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Energy & Green Tech Sustainable Development Goals

How Do We React to the Climate Tragedy?

If you weren’t shaken up by the news this week about the UN climate report, it probably means you didn’t hear the news. While some reported the data from the Intergovernmental Panel on Climate Change (IPCC) as a mix of bad and good news, I found it unadulteratedly bad. The world is fated to warm dramatically more, no matter what we do from now on in reducing emissions of global warming gasses, the report said. That will inevitably cause weather events considerably worse than even the frightening and tragic droughts, fires, and floods of 2021.

The only way to look at the new data positively is to focus on the fact that it says the world may not be totally screwed if everyone everywhere takes massive remedial steps on a methodical and emergency basis going forward. But the amount of remediation required to keep the world from a disastrous climate future—I mean truly disastrous—is daunting to contemplate. We are losing the world we know, and face the imperative to construct a new world, but do we have the will for it?

A few key facts from the report:

  • Atmospheric warming of 1.5 degrees (Celsius) over pre-industrial levels is now inevitable, it’s just a matter of time. (Temperatures now are about 1.1 degrees warmer than in the 19th century.)
  • To keep warming to no more than 1.5 degrees will demand radical and more-or-less immediate worldwide cuts in fossil fuel emissions (CO2 and methane, mostly), almost completely eliminating them by 2050.
  • Every fraction of a degree of increased warming will result in significantly more dangerous climatic change–floods, cyclones, heat waves, fires, and droughts.
  • Even if we keep the warming to 1.5 degrees, ocean levels will rise one to two feet by 2100.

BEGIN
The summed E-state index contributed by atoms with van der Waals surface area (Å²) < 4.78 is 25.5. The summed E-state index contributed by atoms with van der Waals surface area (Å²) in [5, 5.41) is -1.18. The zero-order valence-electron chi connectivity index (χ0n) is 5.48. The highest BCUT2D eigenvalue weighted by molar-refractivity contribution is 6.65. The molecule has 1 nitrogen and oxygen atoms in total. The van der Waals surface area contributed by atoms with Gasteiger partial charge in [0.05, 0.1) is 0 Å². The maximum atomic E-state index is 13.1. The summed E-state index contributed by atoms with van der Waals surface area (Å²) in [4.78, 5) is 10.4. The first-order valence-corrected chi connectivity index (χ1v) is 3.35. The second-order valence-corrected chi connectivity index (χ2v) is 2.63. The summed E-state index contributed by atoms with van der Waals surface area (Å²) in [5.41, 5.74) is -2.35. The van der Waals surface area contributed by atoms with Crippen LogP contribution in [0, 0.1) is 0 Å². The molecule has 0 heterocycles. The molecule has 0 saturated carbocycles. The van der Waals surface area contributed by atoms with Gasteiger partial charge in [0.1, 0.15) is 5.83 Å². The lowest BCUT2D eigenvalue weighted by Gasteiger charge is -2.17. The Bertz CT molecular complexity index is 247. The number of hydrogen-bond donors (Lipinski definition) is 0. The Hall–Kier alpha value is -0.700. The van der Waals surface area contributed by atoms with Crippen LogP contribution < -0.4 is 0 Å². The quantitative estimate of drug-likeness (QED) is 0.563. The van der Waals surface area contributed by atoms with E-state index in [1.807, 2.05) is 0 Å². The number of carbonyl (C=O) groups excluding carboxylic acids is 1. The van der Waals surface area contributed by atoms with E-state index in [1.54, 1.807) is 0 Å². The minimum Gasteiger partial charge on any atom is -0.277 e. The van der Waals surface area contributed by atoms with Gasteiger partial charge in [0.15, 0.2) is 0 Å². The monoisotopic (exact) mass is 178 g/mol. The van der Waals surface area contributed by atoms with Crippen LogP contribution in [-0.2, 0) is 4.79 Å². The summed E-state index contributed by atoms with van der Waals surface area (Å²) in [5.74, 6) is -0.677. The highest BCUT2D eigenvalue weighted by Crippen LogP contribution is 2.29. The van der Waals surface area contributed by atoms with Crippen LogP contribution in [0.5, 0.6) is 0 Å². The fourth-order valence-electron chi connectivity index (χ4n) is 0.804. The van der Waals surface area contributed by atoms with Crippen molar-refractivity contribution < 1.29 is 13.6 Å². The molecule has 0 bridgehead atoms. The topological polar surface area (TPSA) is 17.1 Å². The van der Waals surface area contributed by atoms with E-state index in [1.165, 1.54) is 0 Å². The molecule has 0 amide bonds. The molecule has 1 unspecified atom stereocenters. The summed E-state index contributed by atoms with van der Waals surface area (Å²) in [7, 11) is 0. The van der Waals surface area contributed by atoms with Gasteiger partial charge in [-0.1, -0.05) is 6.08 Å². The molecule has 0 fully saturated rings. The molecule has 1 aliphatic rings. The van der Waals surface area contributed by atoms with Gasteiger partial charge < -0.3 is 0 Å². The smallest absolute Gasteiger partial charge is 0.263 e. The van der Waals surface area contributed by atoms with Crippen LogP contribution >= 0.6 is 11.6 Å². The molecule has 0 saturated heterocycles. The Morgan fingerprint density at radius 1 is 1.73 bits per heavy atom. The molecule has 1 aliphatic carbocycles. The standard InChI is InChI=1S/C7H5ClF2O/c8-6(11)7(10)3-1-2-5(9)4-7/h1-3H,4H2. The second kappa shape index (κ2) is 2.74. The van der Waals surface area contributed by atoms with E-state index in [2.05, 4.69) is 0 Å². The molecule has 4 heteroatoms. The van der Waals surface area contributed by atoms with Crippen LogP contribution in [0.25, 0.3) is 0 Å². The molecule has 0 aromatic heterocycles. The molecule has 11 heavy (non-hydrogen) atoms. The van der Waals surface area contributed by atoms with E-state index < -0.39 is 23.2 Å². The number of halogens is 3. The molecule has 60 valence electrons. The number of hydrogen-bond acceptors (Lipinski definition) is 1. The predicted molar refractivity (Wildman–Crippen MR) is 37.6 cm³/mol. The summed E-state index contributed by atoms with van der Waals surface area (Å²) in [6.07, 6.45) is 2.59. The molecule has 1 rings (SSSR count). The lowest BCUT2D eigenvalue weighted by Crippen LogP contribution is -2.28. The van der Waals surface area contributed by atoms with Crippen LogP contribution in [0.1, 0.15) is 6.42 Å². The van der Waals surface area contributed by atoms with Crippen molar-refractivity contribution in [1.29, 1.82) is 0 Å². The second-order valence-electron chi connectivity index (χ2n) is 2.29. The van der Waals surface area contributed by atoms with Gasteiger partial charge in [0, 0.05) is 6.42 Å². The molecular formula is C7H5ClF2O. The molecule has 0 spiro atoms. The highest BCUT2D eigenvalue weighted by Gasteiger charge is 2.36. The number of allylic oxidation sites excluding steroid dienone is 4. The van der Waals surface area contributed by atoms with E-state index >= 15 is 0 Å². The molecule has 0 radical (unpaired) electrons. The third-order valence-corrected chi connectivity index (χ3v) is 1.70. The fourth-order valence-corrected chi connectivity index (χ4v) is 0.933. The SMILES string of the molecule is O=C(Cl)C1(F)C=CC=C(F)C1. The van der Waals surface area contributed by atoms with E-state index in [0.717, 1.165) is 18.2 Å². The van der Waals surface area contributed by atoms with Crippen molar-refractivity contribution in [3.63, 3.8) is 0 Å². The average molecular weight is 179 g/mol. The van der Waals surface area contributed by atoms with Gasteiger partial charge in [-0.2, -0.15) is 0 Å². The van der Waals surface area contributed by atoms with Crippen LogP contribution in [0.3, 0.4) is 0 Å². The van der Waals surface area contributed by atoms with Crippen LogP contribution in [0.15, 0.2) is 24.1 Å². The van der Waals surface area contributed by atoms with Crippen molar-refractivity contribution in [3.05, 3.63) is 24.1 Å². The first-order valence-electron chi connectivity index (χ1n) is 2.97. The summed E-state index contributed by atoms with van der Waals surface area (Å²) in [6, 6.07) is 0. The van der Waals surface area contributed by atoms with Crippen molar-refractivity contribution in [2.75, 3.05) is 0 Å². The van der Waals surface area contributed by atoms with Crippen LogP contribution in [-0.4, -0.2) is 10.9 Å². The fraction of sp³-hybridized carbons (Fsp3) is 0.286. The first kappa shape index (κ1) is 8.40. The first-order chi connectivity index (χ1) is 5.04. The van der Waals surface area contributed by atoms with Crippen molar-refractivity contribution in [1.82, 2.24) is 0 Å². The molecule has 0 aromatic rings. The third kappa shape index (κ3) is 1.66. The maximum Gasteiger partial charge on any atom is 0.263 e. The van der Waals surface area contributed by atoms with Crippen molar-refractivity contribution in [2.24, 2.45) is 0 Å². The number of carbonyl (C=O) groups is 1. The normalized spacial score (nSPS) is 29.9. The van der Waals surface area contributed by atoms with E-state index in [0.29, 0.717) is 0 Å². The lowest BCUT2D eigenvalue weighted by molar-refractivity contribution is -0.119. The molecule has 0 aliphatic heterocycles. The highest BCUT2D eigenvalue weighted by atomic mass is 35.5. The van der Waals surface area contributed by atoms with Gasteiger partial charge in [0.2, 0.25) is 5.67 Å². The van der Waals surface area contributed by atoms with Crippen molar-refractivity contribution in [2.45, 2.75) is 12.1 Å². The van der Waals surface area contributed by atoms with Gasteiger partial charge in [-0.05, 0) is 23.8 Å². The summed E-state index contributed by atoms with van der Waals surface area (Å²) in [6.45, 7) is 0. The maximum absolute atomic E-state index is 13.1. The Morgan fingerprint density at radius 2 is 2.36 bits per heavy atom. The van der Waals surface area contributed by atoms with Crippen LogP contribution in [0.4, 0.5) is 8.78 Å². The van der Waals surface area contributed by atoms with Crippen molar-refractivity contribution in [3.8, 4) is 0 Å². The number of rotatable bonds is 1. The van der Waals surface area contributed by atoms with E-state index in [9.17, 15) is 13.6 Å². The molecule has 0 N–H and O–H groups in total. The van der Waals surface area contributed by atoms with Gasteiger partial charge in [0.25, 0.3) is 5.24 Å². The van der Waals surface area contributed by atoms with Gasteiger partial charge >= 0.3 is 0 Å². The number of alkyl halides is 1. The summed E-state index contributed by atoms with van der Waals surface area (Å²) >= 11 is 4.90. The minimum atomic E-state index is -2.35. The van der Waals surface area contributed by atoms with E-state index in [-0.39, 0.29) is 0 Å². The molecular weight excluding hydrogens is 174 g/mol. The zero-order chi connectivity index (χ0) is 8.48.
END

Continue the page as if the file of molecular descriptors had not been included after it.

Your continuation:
• In the worst-case scenario in which we don’t take much action to reduce emissions of warming gasses, global temperatures could rise as much as 5.7 degrees (10.3 degrees Fahrenheit) by 2100. The climate consequences of that are dire.
  • Atmospheric carbon has not been this high in two million years.

In an appropriately apocalyptic news story about the report, the New York Times reports “experts have estimated that current policies being pursued by world governments will put the world on track for roughly 3 degrees Celsius of warming by the end of the century.” And keep in mind that many governments are not even abiding by those too-modest policies, nor by their commitments to the Paris Climate Accords.

So we have to act and act decisively to make dramatic cuts in emissions, across the world. This means the nations of the world, the cities of the world, and all of us individually. Most of us have done little in our own lives to reduce our emissions because the threat has felt theoretical. I hope the convergence of the sobering climatic news this year with such an authoritative UN report will help shake us all up. This is not a one-time news event to worry about and forget.

November’s COP26 meeting in Glasgow, the next step in the implementation of the Paris Climate Accords, will be historic. It will demand nations to step up more than ever. (Techonomy will have a correspondent on the ground in Glasgow at COP26–Steve Hamm, a veteran journalist and documentary filmmaker.)